Over 20,000 Out Of School Children Benefit From USAID Program

Over 20,000 out of school children in Borno and Yobe states, Northeast Nigeria, have benefited from the USAID funded Addressing Education in Northeast Nigeria (AENN) program.

Through its Addressing Education in the Northeast (AENN) program in Borno and Yobe states, the United States Agency for International Development (USAID) has reached over 20,000 out-of-school children in both formal and informal settings in Northeast Nigeria. 

Ayo Oladini, AENN’s Chief of Party, who disclosed this in Abuja on Thursday during the program’s closing ceremony, said the success was achieved by developing 52 conflict sensitive, age appropriate textbooks in Hausa and Kanuri for the beneficiaries. 

According to him, the programme worked with traditional rulers, educators, and education ministries to instill a culture of learning and prepare children for enrollment in conventional schools. 

Before launching the programme, AENN discovered that the insurgency in the Northeast had resulted in low school enrollment rates due to displacements and school closures. 

To address the issues, Oladini said AENN established 912 non-formal learning centres, with 47 per cent female learning facilitators who received coaching on conflict sensitive teaching and pedagogy as part of the program. 

He added they have mainstreamed the transition of approximately 43,000 learners, 61 per cent of whom are female. At the height of COVID-19, radio programs were also introduced to ensure children’s distant learning, he said.

Dr. Anne E. Peterson, USAID Mission Director in Nigeria, thanked the partners who helped with the project’s implementation and promised to continue assisting with its sustainability.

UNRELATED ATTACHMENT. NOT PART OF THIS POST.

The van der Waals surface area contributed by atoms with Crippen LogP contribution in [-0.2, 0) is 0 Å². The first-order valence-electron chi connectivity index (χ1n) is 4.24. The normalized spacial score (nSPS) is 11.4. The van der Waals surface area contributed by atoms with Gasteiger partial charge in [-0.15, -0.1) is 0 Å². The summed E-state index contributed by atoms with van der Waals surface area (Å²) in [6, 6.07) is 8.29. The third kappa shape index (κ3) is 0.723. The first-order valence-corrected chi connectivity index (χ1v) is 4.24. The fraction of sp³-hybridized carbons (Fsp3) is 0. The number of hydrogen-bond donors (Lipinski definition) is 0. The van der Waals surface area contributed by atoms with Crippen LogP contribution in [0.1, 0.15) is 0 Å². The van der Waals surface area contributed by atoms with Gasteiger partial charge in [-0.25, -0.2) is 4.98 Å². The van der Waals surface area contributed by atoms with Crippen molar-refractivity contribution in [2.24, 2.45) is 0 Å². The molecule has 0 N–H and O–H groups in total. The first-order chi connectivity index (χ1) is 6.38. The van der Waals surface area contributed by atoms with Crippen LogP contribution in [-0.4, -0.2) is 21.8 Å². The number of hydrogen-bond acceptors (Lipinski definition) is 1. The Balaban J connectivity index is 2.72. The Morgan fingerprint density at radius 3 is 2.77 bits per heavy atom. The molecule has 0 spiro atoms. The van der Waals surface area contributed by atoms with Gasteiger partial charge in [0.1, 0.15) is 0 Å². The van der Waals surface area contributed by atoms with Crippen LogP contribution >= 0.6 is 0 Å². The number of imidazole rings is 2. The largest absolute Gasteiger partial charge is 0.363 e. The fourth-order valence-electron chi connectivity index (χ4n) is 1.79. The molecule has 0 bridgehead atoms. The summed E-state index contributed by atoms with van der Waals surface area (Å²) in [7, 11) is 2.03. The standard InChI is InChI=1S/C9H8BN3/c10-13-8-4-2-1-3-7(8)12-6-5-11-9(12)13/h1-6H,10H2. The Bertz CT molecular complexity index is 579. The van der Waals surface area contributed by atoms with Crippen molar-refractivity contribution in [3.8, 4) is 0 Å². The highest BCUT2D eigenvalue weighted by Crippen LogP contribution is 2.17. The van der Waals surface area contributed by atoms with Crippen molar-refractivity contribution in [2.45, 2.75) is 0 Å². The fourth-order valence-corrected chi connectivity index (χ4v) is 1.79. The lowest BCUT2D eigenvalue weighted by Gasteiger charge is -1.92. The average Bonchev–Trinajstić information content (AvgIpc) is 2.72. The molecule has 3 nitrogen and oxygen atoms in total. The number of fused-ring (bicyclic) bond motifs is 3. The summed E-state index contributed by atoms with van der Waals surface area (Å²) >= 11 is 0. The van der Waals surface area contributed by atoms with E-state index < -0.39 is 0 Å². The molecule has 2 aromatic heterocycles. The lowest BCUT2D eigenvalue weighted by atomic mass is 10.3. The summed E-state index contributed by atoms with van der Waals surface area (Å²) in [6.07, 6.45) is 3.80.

She stressed that using indigenous languages to teach young children in conflict zones has been shown to be effective in ensuring community resilience. 

“Research shows that teaching in local languages during crises is more effective in ensuring community resilience,” Peterson said. 

The training manuals were written in Hausa and Kanuri and were intended to teach the beneficiaries basic arithmetic, literacy, and emotional stability. 

Two of the program’s beneficiaries, Kamis Bulama of Borno and Fatima Usaini from Yobe state, who spoke in English and Hausa in a pre-recorded video, said they had never been to school before the programme but have learned to read and write as a result of it. 

Among those who attended the program’s closing ceremony was Alhaji Mai Abubakar Umar Sulaiman, the Emir of Bade, Yobe State, who received an award for his contributions to the program’s success. 

According to a 2020 report, Yobe, one of the worst-affected states by the Boko Haram insurgency in the Northeast, has the highest number of out-of-school children in Nigeria, with 57 per cent of its children not attending formal schools.

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Aliyu Dahiru

Aliyu is an Assistant Editor at HumAngle and Head of the Radicalism and Extremism Desk. He has years of experience researching misinformation and influence operations. He is passionate about analysing jihadism in Africa and has published several articles on the topic. His work has been featured in various local and international publications.

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